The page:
Be Sure. Go Custom.

Design engineers who are tasked with optimizing fluidic flow path performance have important decisions to make when designing for medical, life sciences or diagnostic applications.

Traditional fluidic component options that are available for design engineers may consist of off-the-shelf thermoplastic machined manifolds, standard fittings, tubing assemblies, valves, pumps and filters.

Design engineers must not only select the components to meet their application requirements, they must also consider how the integration of the components are managed for new system production and for serviceability of the system after it has been released to the market.

There is a real benefit for design engineers to explore the use of a custom-designed and thermally bonded fluidic manifold assemblies to achieve their goal of optimizing fluid paths while also providing a serviceable solution that will allow easy access to fluidic interfaces and components.

For example, a custom ULTEM- or PMMA-bonded manifold assembly can perform as the system’s ‘Fluidic Hub’ for virtually all critical fluidic system interfaces. A well-designed manifold assembly will include direct connection points for valves, pumps, regulators and sensors used for fluid control and measurement.  As the total number of connection points is reduced, space and weight considerations can be also reduced – typically by 50% or more using this design approach.

On the other hand, the use of standard off-the-shelf components will often result in system design limitations and other undesirable fluidic-related characteristics, such as additional connection points, excess dead volume and potential sample carry-over contamination.

For design engineers working on next generation medical or diagnostics applications, partnering with a company that has expertise in the design and manufacture of thermally-bonded manifold assemblies is an important step in the right direction. This approach will help them ensure their project goals of optimized performance and superb field serviceability are achieved.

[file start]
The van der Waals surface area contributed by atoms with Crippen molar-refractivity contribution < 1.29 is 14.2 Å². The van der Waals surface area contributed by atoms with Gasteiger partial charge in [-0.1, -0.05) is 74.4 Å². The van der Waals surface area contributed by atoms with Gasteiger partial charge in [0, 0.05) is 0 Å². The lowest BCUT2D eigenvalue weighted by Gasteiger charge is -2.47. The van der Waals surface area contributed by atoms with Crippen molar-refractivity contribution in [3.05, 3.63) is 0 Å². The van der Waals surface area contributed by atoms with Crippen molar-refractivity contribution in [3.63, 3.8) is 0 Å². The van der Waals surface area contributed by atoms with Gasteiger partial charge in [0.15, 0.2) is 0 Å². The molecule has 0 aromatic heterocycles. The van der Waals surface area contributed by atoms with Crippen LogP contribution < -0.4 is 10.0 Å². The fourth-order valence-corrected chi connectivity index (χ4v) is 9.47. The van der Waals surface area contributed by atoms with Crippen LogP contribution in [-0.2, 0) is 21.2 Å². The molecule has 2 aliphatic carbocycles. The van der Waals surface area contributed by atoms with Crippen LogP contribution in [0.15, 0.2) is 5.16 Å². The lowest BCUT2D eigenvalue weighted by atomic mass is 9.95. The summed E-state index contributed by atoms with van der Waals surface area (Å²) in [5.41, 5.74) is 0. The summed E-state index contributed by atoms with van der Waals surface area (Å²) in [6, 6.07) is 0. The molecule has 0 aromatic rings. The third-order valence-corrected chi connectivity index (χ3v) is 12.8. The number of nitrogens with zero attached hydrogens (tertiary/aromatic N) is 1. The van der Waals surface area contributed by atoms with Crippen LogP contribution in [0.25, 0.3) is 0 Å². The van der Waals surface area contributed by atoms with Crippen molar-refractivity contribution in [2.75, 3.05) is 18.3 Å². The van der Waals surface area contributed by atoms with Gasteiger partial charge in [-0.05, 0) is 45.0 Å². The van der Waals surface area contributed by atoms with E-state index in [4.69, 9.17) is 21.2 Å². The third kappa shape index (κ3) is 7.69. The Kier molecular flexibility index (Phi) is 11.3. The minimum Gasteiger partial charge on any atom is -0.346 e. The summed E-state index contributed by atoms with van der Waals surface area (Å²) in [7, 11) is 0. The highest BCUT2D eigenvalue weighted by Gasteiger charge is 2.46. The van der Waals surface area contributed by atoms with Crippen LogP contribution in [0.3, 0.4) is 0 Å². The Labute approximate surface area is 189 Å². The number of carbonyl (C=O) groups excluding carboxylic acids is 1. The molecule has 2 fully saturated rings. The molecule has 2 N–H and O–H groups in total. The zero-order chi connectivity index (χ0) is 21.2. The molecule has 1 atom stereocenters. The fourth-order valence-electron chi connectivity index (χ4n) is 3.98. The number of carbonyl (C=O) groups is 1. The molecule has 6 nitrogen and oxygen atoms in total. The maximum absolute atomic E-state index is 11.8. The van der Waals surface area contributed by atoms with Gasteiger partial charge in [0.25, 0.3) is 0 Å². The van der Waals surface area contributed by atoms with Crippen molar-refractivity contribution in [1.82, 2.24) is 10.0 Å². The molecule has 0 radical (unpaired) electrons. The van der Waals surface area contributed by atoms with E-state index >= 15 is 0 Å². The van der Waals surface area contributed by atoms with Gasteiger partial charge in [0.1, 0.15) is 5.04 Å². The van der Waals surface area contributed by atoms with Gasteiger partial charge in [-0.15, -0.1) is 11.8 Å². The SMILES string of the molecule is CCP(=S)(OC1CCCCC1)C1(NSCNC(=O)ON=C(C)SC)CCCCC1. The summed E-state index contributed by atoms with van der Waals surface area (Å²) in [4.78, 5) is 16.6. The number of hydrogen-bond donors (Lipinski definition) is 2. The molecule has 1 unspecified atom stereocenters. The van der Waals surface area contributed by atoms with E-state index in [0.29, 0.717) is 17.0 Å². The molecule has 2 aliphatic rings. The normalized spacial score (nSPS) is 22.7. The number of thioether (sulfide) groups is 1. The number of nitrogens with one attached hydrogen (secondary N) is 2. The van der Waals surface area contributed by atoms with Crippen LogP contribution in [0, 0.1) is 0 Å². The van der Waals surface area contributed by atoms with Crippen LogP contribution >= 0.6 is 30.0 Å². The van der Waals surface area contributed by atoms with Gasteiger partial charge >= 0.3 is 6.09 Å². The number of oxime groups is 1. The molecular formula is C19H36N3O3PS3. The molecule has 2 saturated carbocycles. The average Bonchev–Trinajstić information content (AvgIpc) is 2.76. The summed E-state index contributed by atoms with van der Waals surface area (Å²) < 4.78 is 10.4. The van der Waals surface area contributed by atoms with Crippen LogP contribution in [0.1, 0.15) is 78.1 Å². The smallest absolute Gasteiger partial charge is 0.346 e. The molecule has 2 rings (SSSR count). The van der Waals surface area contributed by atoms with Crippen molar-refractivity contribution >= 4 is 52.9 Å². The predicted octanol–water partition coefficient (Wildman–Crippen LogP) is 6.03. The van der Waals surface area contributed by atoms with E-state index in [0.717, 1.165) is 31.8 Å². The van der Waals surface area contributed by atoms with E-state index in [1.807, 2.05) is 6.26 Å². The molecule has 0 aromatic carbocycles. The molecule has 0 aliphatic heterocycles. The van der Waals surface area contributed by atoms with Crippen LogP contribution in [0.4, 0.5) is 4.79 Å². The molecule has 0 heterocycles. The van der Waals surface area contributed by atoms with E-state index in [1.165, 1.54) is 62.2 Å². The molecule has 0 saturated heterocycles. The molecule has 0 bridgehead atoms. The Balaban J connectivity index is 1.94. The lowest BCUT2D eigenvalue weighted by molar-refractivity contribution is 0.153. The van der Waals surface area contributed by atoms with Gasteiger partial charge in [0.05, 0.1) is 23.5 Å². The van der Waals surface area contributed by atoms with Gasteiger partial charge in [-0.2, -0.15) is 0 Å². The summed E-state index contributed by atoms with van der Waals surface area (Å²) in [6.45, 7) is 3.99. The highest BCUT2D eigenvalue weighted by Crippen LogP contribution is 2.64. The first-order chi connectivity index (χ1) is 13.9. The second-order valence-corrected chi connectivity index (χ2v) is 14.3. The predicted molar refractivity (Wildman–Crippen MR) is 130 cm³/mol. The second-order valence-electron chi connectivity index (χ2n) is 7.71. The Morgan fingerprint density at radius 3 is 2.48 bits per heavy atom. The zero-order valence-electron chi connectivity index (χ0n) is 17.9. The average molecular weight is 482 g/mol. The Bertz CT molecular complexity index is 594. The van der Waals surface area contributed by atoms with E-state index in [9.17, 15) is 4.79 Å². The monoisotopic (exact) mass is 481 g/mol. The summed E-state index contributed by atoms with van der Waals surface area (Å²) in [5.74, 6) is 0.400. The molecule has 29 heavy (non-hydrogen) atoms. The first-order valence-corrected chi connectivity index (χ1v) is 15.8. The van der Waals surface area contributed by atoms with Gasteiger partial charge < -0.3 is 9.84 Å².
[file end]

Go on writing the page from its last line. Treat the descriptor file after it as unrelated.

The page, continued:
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Diba is Fluid Intelligence!


Wash, Rinse, Repeat Engineering Need Not Apply

Wash, rinse, repeat – once found only on shampoo bottles – has moved into the everyday American lexicon. Now it’s commonly used as a humorous way of saying that instructions should be repeated until a certain goal is reached.

That may be so in everyday life, but that’s no way to engineer a solution for solving any customer’s fluidic challenge.

New assays are being developed that are far more sensitive than the current ones in the market today, enabling test results with ever increasing accuracy. In order to run these new assays on existing or new instruments, OEMs need to reduce sample carryover significantly. The difficulty with doing that in existing instruments is that modifications must be easy to install and fit inside the current machine envelope.

The Need:
One of our global OEM customers asked for Diba’s help designing a retrofit heater for an existing instrument that improved its performance.

The Customer Challenge:
This OEM needed to precisely heat a critical fluid in their existing instrument. Existing instruments pose particular challenges of their own: namely, that any modifications made have to be easy to install and fit inside the current machine envelope.

The Solution:
Our solution involved designing a compact and powerful heater that heated a critical fluid and a custom manifold to handle fluid transfer and mixing.

Have you had engineering experiences during your career where improving a design has added value? Or, how about where you partnered with a customer to create an innovative solution within design fluidics? Leave a comment and share your thoughts and experiences.

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Diba … Fluid Intelligence!